News / Interfaith Voices: Mosques, Homelessness & Strengthening our Local Communities

Interfaith Voices: Mosques, Homelessness & Strengthening our Local Communities

Interfaith Voices

F&BF Communications

28 / 02 / 19

People visiting Mosque

Photo by Abdul Mukith Ahmed. 

Faiths coming together to give shelter to the homeless

Zahraa Ahmed, #VisitMyMosque 2019 Co-ordinator, writes about Mosques, homelessness and strengthening our local communities.

When we discuss mosques in contemporary society, it becomes very easy to fall into the trap of viewing theto be simply ‘prayer spaces’ that are closed off or restricted solely for physical worship. However, throughout history, not only have mosques been a prayer space, but also a space that is used for the many forms of worship within the Islamic faith. In fact, anything if done with the correct intentions, can be viewed as a form of worship – an idea that is clearly seen to take form within Muslim society from its very origins, especially when it comes to taking care of the most needy and vulnerable within society.   

As it stands, homelessness is an issue in every London borough, as well as outside of London, with significant homeless populations existing across the UK. Currently, there are forty projects that tackle homelessness across 35 London boroughs, and more must be done to help facilitate and care for those within our society who are the most vulnerable.  

Late last year, Al-Manaar Muslim Cultural Heritage Centre hosted a round table discussion on ‘Mosques and Homelessness’ to highlight the growing number of rough sleepers in the UK and how faith and cultural institutions could be doing more to help. In previous years, alongside the West London Mission (a social action charity belonging to the Methodist Church), Al-Manaar successfully supported over 100 rough sleepers in London by providing food, shelter and other facilities. This was an initiative that was also picked up by other mosques across the UK, with the Islamic Association of North Finchley (IANL) in North London working alongside Barnet Council to deliver a similar initiative and in Birmingham, with Green Lane Masjid opening its doors during these cold winter months to provide shelter to its’ homeless in their local area.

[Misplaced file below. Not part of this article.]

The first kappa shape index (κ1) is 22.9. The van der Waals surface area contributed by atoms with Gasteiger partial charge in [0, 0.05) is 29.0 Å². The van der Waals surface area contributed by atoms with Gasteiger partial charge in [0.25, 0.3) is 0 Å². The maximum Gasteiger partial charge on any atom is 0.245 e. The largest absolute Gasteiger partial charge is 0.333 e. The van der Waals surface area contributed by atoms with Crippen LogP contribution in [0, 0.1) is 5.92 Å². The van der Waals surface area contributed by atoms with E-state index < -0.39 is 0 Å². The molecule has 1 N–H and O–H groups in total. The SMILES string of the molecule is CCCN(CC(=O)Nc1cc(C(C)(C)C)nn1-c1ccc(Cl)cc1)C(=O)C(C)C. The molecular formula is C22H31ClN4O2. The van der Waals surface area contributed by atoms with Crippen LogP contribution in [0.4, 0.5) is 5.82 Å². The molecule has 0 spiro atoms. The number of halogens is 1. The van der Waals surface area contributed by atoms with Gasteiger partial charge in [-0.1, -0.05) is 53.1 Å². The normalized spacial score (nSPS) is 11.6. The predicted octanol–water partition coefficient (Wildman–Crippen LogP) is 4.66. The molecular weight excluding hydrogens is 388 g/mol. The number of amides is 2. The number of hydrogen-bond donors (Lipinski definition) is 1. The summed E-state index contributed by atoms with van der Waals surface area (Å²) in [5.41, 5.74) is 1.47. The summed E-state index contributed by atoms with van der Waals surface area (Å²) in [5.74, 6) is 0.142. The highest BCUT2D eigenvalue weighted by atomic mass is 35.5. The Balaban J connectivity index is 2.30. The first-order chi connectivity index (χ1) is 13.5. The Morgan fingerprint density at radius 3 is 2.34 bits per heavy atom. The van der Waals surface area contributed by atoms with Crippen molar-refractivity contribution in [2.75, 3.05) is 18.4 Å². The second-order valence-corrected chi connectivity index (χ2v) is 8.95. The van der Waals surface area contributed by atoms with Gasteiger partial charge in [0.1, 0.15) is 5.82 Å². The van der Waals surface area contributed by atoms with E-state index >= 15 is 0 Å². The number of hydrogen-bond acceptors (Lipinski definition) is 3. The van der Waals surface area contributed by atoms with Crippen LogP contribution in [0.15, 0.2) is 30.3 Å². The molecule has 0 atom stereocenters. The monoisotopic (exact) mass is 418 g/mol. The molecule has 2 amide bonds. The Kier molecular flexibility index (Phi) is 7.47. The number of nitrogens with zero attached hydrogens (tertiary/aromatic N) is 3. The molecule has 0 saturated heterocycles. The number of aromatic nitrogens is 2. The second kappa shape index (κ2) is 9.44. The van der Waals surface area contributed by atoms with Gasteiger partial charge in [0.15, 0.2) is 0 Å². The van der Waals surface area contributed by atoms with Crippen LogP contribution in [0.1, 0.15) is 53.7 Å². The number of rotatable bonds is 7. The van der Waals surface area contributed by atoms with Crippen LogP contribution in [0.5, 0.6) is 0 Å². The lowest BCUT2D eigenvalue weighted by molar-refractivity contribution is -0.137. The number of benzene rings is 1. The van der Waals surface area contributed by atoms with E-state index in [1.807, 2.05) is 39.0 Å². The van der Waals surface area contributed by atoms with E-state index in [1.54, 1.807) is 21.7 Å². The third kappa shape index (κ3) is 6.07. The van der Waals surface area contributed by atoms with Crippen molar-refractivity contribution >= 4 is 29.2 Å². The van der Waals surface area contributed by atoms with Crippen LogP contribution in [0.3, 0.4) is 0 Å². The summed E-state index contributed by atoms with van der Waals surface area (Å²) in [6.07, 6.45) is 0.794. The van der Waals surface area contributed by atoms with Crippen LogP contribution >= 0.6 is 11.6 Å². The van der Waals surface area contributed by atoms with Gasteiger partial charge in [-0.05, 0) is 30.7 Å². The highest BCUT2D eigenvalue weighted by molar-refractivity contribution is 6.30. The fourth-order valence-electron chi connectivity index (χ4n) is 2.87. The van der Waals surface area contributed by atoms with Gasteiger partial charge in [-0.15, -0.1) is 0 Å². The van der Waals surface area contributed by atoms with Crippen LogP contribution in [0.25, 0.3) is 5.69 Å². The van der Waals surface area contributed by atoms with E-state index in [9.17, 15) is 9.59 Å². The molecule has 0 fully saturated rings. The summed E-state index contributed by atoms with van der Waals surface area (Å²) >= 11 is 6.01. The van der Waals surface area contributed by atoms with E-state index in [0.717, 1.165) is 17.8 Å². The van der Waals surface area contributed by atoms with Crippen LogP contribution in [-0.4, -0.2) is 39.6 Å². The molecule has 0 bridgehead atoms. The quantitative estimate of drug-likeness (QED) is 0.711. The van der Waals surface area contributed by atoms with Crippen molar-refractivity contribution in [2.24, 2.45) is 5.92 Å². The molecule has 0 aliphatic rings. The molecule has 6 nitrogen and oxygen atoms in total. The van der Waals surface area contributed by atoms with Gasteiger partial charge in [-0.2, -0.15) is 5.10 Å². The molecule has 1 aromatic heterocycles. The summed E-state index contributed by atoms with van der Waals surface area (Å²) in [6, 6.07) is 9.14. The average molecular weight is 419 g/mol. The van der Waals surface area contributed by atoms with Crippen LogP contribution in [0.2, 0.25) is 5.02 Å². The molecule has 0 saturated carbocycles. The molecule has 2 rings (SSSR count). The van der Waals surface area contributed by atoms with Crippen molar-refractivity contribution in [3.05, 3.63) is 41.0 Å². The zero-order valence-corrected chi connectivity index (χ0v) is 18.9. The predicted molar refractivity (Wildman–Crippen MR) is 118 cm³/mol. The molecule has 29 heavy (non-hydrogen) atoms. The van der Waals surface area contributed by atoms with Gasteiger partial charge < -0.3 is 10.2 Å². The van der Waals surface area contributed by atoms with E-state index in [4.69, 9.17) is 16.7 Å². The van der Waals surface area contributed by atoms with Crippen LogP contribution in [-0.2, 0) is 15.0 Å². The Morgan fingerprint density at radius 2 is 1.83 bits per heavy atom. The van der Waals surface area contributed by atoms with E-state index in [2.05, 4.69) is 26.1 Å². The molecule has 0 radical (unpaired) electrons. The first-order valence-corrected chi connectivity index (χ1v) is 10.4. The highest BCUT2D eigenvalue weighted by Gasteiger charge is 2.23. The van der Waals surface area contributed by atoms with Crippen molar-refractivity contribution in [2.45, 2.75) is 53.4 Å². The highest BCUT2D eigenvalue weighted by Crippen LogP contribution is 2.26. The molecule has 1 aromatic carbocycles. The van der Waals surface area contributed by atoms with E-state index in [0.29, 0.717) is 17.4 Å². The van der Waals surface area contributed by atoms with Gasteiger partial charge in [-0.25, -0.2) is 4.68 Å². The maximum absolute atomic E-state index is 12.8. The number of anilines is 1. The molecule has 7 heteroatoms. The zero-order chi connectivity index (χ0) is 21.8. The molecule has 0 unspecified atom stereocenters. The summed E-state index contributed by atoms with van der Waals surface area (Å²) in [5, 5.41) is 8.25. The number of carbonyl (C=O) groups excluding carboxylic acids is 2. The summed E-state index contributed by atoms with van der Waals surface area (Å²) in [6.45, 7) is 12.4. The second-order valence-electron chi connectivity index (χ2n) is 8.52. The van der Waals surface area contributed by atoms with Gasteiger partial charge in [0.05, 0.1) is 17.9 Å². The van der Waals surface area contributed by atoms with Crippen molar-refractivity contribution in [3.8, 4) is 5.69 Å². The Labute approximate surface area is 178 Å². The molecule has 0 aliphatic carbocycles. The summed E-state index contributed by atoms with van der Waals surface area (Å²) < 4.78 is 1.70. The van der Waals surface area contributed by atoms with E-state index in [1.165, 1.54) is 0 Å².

The steps taken by these mosques not only demonstrates the growing role of faith institutions in providing for the local community due to austerity, but also demonstrates how many mosques are hubs for positive action and growth and are active participants in working towards the betterment of society. It is becoming increasingly evident that now, more than ever, mosques are playing an integral role in supporting their local communities, ensuring their doors are open for all.  

To showcase this, over 250 mosques have signed up to take part in the VisitMyMosque Day on Sunday 3rd March 2019 – an initiative facilitated by the Muslim Council of Britain that is dedicated to improving community cohesion and strengthening societal ties between all groups in society. Al-Manaar, IANL and Green Lane Masjid will all be participating, as well as hundreds of other mosques across the UK to all do their bit for their local communities! Anyone, from any faiths or beliefs, whether male or female, young or old, is invited to pay a visit to their local mosque on 3rd March and see how the mosque plays an integral role and continues to have a positive impact not only in the lives of local Muslims, but for everyone in the local community. 

For information or to find your local participating mosque, visit: www.visitmymosque.org/find 

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